Wednesday, May 7, 2008

Scalia, Garner don't / do not always agree

In a recent post to the LRWProf listserv concerning the new book on persuasion by co-authors Bryan Garner and Justice Antonin Scalia, Appalachian Law School Prof. Michael Loudenslager notes their different points of view about Garner's recommended practice of putting citations into footnotes. Turns out that there are other things about which they disagree . . . .

In a C-Span "Q & A" interview with Brian Lamb just a few days ago, Justice Scalia responded to a question about the degree of formality lawyers should use in addressing the Court. Scalia remarked,

"That’s one of the issues that my co-author and I go at in the book. He recommends, for example, that in the briefs to the court, you use contractions. Don’t, isn’t, aren’t, and so forth, whereas I think that’s a mistake. It is a formal setting. There is a formal English as opposed to an informal English. You wouldn’t expect the Gettysburg Address to have said, you know, we can’t dedicate, we can’t consecrate, we can’t hollow this ground. I mean, you know, we cannot dedicate, we cannot – the formality of not using contractions. I think that’s proper in a court. I don’t expect the language in the court, neither at oral argument nor in the briefs, to be as familiar as the language at the local bar. I mean, it’s a different setting."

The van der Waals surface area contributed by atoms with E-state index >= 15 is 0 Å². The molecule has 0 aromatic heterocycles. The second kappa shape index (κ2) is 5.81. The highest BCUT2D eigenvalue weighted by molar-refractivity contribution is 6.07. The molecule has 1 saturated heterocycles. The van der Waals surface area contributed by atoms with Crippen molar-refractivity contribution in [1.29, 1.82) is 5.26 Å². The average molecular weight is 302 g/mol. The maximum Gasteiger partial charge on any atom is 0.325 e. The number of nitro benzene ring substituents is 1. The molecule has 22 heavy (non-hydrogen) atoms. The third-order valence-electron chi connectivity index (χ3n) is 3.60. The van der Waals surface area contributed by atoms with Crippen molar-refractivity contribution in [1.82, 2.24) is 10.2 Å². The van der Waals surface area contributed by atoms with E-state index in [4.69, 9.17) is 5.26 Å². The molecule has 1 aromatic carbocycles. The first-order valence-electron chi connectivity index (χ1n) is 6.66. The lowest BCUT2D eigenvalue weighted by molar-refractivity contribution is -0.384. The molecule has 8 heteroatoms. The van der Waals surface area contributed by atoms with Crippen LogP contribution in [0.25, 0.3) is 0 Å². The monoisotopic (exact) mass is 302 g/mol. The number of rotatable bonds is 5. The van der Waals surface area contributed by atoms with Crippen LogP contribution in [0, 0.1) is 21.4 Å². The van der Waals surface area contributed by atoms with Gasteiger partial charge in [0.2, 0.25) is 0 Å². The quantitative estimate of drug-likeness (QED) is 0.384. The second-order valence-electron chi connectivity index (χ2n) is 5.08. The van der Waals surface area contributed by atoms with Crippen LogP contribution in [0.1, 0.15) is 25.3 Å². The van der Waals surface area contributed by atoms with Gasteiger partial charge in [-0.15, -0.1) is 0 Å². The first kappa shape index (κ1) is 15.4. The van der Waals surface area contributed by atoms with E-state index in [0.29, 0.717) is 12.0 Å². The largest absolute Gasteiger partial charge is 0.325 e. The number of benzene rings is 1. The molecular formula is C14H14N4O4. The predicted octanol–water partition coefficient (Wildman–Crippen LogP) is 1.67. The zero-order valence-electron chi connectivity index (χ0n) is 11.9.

Scalia_bobblehead As for why the justice is speaking so much in public these days? "I’ve sort of come to the conclusion that the old common law tradition of judges not making public spectacles of themselves and hiding in the grass has just broken down. It’s no use, I’m going to be a public spectacle whether I come out of the closet or not, beyond T-shirts and bobblehead dolls and what-not. "


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Yet, here is Garner on the use of contractions in The Elements of Legal Style at 81 (1991): "Contractions are usually out of place in legal writing. Instead of can't, prefer cannot; instead of won't, will not; and so forth. The worst contractions in legal prose are casualisms such as would've and should've. (These contractions have led to such illeteracies as should of done.) Common contractions such as hasn't and didn't may be perfectly appropriate in correspondence, but not in court papers, legal instruments, or other legal writing."

Posted by: Michael Klise | Jul 24, 2008 8:20:19 AM

No lawyer who decides to use contractions goes back. For analysis, see

Posted by: Stephen R. Diamond | Nov 3, 2008 12:39:03 PM

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